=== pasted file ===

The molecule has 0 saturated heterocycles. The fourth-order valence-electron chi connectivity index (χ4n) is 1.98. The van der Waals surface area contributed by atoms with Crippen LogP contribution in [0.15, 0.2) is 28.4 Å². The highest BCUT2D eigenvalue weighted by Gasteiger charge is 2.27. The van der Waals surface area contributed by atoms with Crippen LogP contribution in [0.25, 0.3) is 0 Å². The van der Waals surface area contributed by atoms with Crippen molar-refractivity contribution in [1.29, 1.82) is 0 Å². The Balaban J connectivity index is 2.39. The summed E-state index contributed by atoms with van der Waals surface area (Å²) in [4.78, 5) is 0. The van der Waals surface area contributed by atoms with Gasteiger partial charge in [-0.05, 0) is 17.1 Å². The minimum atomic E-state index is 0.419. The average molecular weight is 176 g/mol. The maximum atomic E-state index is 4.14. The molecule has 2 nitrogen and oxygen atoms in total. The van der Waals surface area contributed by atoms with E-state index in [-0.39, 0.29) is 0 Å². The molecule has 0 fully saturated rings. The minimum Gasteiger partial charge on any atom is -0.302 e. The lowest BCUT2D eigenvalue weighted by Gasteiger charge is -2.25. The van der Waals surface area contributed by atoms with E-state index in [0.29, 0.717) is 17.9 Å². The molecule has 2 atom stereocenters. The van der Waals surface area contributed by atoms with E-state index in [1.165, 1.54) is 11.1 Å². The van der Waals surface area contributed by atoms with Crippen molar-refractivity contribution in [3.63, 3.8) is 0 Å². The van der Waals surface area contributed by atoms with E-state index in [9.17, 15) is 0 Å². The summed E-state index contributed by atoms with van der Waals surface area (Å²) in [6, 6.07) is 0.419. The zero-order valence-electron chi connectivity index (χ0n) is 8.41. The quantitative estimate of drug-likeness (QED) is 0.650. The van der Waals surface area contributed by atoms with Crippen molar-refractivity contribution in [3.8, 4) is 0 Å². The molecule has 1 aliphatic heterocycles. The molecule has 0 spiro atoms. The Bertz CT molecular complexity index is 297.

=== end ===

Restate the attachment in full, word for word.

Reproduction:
The molecule has 0 saturated heterocycles. The fourth-order valence-electron chi connectivity index (χ4n) is 1.98. The van der Waals surface area contributed by atoms with Crippen LogP contribution in [0.15, 0.2) is 28.4 Å². The highest BCUT2D eigenvalue weighted by Gasteiger charge is 2.27. The van der Waals surface area contributed by atoms with Crippen LogP contribution in [0.25, 0.3) is 0 Å². The van der Waals surface area contributed by atoms with Crippen molar-refractivity contribution in [1.29, 1.82) is 0 Å². The Balaban J connectivity index is 2.39. The summed E-state index contributed by atoms with van der Waals surface area (Å²) in [4.78, 5) is 0. The van der Waals surface area contributed by atoms with Gasteiger partial charge in [-0.05, 0) is 17.1 Å². The minimum atomic E-state index is 0.419. The average molecular weight is 176 g/mol. The maximum atomic E-state index is 4.14. The molecule has 2 nitrogen and oxygen atoms in total. The van der Waals surface area contributed by atoms with E-state index in [-0.39, 0.29) is 0 Å². The molecule has 0 fully saturated rings. The minimum Gasteiger partial charge on any atom is -0.302 e. The lowest BCUT2D eigenvalue weighted by Gasteiger charge is -2.25. The van der Waals surface area contributed by atoms with E-state index in [0.29, 0.717) is 17.9 Å². The molecule has 2 atom stereocenters. The van der Waals surface area contributed by atoms with E-state index in [1.165, 1.54) is 11.1 Å². The van der Waals surface area contributed by atoms with Crippen molar-refractivity contribution in [3.63, 3.8) is 0 Å². The van der Waals surface area contributed by atoms with E-state index in [9.17, 15) is 0 Å². The summed E-state index contributed by atoms with van der Waals surface area (Å²) in [6, 6.07) is 0.419. The zero-order valence-electron chi connectivity index (χ0n) is 8.41. The quantitative estimate of drug-likeness (QED) is 0.650. The van der Waals surface area contributed by atoms with Crippen molar-refractivity contribution in [3.8, 4) is 0 Å². The molecule has 1 aliphatic heterocycles. The molecule has 0 spiro atoms. The Bertz CT molecular complexity index is 297.